Expect a lot of overcast days, though temperatures will continue to edge over 100 degrees. Photo by Adam Wolfe

By Adam Wolfe

Similar to the last few weeks, afternoon storms are possible throughout the week.

According to the National Weather Service, there is a 20-percent chance of rain and thunderstorms through Thursday. The majority of the storms are projected to roll in each afternoon, but the forecast calls for overcast skies, so storms are possible throughout the day. The storm system is expected to break by Friday and usher in sunny days for the weekend.

Tuesday is projected to be mostly cloudy with a high near 102 degrees. There is a 10-percent chance of rain and thunderstorms throughout the afternoon and evening. The wind is expected to stay calm near 8 mph throughout the night, and the overnight low is expected to drop to 81 degrees.

Wednesday is expected to be mostly cloudy with a high of 97 degrees. The chances increase to 20 percent for rain and thunderstorms for the afternoon and evening. The wind is once again expected to be calm near 9 mph during the day and drop to 5 mph overnight. The overnight low is expected to be 79 degrees.

The storm system is expected to begin moving out on Thursday. There is still a 10-percent chance of thunderstorms throughout the afternoon and evening, but the sun could begin to break through. The projected high is 99 degrees, and the wind is expected to be near 5 mph throughout the day. The overnight low is expected to drop to 79 degrees.

Friday is expected to see a return of the sun and triple-digit temperatures. The forecast calls for mostly sunny skies with a high near 102 degrees. The wind should remain calm throughout the day as well.

The forecast for Saturday and Sunday calls for mostly sunny skies with highs in the low 100s. More information will be available as the weekend approaches.




What can ou whip up with pecans?


Wednesday is the deadline for Maricopa food establishments to sign up to participate in the Pecan Pride Celebration during Stagecoach Days.

Visitors and new residents are often surprised when they learn that Maricopa was once a fertile farming area adorned with hundreds of acres of pecan groves. In recognition of Maricopa’s deeply rooted agriculture history, the Pecan Pride Celebration will take place during the City of Maricopa’s Stagecoach Days, celebrated Oct. 10-25.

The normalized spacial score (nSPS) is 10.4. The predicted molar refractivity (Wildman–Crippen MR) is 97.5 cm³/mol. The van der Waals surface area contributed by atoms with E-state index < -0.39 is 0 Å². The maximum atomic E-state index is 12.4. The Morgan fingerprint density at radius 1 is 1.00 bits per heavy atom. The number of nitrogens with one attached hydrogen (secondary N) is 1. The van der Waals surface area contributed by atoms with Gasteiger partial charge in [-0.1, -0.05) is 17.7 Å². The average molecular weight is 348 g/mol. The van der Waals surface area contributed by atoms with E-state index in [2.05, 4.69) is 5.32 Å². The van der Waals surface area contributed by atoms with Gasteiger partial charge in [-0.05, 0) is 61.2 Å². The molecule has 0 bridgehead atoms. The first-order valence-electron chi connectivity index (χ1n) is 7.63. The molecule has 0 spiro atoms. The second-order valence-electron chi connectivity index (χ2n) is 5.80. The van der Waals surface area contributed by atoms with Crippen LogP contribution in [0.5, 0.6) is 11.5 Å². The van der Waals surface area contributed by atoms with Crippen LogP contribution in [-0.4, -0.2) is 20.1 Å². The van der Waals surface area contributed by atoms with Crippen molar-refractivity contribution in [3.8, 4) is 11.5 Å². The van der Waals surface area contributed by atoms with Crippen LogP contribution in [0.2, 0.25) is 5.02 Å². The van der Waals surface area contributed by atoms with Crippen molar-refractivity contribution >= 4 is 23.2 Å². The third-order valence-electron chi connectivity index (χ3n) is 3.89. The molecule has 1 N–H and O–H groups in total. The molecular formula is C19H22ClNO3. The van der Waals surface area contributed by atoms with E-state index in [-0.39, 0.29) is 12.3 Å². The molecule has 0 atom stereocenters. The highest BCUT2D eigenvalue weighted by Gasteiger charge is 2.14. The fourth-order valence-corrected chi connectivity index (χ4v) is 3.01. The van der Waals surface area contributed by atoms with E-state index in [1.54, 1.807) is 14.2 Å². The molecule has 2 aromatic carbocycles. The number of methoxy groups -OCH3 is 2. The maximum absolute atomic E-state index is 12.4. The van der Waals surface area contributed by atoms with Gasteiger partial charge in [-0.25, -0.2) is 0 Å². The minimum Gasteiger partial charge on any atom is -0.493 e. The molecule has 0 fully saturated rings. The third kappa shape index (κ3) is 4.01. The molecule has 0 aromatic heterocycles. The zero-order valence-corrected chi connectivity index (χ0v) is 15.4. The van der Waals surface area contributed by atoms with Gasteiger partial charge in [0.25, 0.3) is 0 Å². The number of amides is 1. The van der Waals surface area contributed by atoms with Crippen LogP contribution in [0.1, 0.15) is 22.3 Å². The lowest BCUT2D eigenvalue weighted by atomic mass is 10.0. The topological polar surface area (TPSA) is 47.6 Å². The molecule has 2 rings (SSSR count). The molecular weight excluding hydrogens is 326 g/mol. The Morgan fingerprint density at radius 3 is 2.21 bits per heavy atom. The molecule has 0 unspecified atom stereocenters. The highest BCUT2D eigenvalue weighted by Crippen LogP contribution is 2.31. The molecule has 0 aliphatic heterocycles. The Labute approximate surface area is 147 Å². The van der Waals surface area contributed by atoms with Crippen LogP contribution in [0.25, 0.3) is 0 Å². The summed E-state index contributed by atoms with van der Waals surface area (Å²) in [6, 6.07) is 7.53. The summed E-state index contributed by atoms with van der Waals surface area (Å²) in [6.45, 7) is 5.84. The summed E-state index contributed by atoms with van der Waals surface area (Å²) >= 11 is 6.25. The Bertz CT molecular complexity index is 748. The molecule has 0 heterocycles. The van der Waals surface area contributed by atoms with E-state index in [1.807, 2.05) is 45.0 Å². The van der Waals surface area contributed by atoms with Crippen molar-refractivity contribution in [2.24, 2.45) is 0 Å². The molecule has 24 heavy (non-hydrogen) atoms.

Local food establishments are invited to participate in the Pecan Pride Celebration by featuring products/menu items that include pecans. The featured item must be made available for purchase during the regular business hours from Oct. 10 through Oct. 25. Everything from pecan pies, butter pecan frappuccino, pecan feta salad, brown sugar pecan scones and pecan pepper jelly to salted caramel pecan shakes can be promoted for sale during the celebration. This is a limited time feature that will drive the community into your business.

Stagecoach Days is a two-week series of activities held annually in October to commemorate and celebrate the founding of our community and its rich cultural history. Organizations come together to promote cooperation and volunteerism, generate community spirit, recreation and enhance the economic welfare of the community.

To register your feature item and business as a participating merchant, contact Karie Karpes, recreation specialist, events & general, at, 520-316-6848.

Passengers board an Amtrak train at 5:45 a.m. at the Maricopa station. Trains generally stop for 10 minutes, blocking SR 347 in the process. Photo by Raquel Hendrickson

By Raquel Hendrickson

When an Amtrak train pulls into the Maricopa station, it does not stop just once.

The platform is only long enough to allow access to one baggage car and one passenger car. The train stops the first time for the first access, and then it pulls forward and stops again for access to more baggage and more passengers. And then it does so again.

It is a 10-minute procedure. For most of that time, the train is stopping the traffic flow on State Route 347.

It is why a proposal for moving the Amtrak station is an integral part of planning for an overpass across the Union Pacific Railroad tracks at SR 347.

The start of construction on the grade separation is at least five years away, but the plan has several moving pieces. Arizona Department of Transportation has its responsibilities, and the City of Maricopa has its tasks.

Among the latter is the Amtrak station, which will be in the path of the overpass, whatever the final design of the grade separation. Public Works Director Bill Fay said the move has two components. One is the concept plan for track alignment near Garvey Avenue, where the new station will be located. The other is the design of transportation center and alignment of Garvey itself.

The first component dealing with the railroad tracks is at about 30 percent design completion in manpower. Fay said on a typical road project, 30 percent is the last chance to make big changes.